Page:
Compagnons du Devoir: Discover the other Tour de France

A young woman works on a wooden sculpture

Find out what it takes to be a companon du devoir - Credit: ThierryCaron/Divergence

I wonder how many people have noticed the pride that French artisans, be they chocolate makers or stonemasons, take in their work? Watch a baker present his newly baked croissants with a flourish, speak to a stonemason about his craft or observe a cheesemaker at work – the sense of fierté is always there. And for good reason. Most of these craftspeople or artisans will have gone through years of training and many of them belong to the association of Les Compagnons du Devoir

A group of compagnons stand in a factory

A group of compagnons - Credit: Thierry Caron/Divergence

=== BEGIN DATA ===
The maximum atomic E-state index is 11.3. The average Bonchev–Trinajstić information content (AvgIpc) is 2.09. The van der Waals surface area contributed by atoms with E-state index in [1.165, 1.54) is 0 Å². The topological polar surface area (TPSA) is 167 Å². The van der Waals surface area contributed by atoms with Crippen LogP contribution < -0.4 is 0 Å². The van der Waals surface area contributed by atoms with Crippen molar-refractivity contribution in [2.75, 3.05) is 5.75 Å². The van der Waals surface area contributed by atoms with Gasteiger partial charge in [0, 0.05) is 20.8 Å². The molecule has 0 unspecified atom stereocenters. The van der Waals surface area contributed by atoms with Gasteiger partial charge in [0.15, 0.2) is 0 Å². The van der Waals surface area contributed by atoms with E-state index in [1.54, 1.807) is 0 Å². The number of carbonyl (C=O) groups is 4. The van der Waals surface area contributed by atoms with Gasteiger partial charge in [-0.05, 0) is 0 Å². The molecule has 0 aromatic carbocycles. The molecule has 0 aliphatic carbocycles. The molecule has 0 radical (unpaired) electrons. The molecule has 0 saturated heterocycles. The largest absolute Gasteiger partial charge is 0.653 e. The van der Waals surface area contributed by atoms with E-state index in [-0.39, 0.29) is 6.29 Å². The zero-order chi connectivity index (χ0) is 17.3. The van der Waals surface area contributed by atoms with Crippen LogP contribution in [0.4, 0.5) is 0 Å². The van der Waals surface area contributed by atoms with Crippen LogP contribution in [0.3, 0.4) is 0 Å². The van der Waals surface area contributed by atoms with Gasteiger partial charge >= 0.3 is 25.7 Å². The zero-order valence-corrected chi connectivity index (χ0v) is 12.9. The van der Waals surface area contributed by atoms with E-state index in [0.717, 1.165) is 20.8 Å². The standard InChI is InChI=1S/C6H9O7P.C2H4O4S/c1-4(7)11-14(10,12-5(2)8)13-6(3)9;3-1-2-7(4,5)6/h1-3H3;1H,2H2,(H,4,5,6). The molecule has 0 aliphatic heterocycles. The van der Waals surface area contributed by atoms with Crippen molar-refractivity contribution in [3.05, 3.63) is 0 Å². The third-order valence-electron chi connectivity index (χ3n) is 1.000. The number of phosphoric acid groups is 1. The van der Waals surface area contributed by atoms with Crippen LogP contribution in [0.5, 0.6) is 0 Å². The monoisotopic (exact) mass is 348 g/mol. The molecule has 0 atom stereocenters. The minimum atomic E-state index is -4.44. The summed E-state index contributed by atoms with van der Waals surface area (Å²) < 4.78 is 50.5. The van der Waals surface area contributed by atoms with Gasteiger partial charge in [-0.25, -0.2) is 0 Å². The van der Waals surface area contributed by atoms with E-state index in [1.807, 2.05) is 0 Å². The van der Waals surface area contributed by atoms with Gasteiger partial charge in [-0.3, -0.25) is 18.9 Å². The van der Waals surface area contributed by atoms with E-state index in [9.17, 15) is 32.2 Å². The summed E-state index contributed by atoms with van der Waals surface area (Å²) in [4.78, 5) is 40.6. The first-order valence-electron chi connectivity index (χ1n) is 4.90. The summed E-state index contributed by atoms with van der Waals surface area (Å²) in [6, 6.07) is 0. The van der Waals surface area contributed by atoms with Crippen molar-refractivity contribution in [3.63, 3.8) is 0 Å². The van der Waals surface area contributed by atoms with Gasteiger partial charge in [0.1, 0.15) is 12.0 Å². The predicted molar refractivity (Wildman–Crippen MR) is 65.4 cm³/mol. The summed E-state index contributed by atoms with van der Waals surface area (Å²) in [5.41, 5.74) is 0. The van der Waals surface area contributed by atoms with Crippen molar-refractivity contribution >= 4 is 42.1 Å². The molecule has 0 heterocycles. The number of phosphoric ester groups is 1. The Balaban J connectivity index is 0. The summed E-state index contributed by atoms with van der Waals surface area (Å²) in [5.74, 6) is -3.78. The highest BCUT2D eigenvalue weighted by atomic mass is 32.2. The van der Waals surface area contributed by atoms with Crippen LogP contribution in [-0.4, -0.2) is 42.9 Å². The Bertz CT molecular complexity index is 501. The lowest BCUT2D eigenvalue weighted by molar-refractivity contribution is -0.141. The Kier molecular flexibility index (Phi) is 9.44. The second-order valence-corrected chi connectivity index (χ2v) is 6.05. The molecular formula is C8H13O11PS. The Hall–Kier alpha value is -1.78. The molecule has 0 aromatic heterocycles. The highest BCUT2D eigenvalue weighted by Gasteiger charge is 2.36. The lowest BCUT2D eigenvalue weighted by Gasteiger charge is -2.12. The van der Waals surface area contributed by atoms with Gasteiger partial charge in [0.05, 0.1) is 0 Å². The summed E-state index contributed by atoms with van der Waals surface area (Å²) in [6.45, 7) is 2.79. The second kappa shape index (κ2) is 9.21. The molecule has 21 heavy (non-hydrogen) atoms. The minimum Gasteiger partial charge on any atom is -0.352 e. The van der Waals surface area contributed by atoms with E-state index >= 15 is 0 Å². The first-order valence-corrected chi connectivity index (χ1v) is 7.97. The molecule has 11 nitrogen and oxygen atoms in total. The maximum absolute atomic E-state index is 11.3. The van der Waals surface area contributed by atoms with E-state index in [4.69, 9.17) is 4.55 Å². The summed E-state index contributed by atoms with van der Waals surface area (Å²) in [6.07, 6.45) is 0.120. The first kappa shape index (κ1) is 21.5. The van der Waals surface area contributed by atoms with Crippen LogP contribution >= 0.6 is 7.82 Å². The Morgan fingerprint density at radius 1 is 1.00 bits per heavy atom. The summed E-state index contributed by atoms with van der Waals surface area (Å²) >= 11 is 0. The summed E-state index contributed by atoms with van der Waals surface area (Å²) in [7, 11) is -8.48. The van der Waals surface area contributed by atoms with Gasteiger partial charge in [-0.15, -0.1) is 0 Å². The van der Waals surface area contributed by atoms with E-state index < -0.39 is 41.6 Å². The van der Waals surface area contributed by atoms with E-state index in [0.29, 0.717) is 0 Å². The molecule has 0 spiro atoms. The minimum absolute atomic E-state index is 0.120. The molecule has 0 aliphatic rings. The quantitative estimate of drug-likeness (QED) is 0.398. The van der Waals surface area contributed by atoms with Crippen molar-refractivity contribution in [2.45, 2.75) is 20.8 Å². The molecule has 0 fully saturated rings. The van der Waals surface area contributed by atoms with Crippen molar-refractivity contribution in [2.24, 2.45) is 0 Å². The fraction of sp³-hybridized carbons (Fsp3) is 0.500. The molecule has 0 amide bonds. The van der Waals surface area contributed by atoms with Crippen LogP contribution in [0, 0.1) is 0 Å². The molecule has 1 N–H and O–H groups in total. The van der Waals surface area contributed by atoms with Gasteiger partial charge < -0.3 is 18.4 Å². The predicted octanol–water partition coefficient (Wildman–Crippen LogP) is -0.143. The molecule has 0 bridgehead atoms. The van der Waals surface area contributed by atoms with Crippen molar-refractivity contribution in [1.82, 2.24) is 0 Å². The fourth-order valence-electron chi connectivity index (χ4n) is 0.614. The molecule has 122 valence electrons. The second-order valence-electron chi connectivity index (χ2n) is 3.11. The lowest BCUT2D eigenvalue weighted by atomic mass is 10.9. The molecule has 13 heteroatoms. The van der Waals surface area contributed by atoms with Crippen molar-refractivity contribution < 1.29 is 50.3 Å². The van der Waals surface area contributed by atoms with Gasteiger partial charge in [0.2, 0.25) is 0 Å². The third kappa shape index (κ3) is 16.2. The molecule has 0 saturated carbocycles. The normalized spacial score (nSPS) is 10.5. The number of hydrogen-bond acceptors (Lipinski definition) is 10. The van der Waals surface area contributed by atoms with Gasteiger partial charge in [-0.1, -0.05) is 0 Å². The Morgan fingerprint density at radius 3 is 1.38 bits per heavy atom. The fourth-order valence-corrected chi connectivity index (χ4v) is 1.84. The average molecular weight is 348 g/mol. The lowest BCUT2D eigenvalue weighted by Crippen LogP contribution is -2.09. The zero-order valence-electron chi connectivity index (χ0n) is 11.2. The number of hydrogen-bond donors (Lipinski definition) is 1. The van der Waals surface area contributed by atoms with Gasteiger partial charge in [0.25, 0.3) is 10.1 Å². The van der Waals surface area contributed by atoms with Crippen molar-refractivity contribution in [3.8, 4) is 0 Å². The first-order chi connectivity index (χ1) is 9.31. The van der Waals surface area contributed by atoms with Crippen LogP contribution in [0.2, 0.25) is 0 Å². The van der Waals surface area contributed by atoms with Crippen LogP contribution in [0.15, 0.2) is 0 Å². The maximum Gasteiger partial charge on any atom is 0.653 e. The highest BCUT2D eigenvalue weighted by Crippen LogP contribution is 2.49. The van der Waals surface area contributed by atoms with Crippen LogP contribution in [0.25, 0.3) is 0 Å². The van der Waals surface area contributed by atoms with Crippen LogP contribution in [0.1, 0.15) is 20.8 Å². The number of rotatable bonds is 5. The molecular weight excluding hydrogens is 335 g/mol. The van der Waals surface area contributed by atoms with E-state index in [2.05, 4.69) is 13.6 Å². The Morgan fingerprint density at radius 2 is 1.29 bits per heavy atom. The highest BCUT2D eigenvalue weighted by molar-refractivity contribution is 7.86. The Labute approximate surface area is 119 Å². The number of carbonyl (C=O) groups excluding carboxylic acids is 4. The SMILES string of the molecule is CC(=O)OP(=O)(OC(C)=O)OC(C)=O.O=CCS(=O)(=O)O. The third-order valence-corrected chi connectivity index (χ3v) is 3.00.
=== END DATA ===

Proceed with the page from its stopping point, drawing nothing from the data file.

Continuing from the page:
What is the association of Les Compagnons du Devoir?

Loosely speaking, the Compagnonnage is an apprentice scheme, but in fact it is more a way of life. Its origins go back to medieval times when craftsmen, notably stonemasons and carpenters, travelled around the country learning the skills of their trade and working on the construction of France’s magnificent cathedrals and châteaux. In England, the equivalent would be ‘journeymen’, who in the Middle Ages went from place to place learning new skills in order to become ‘master’ craftsmen. But whereas in England this tradition died out, in France it is very much alive and responsible for the exquisite quality of craftmanship in so many domains. 

The training is long – three to 10 years depending on which métier is chosen – and includes a ‘Tour de France’, where the apprentices spend six months to a year in one location, learning from a fully fledged compagnon before moving on to the next placement. For the first year, the students stay in one place and live together in a compagnon house under the auspices of a prévot and a maîtresse de maison.  

A young man works on the garden of a country estate in France

Pierre-Nicolas is a gardener on the Companons du Devoir scheme - Credit: Thierry Caron / Divergence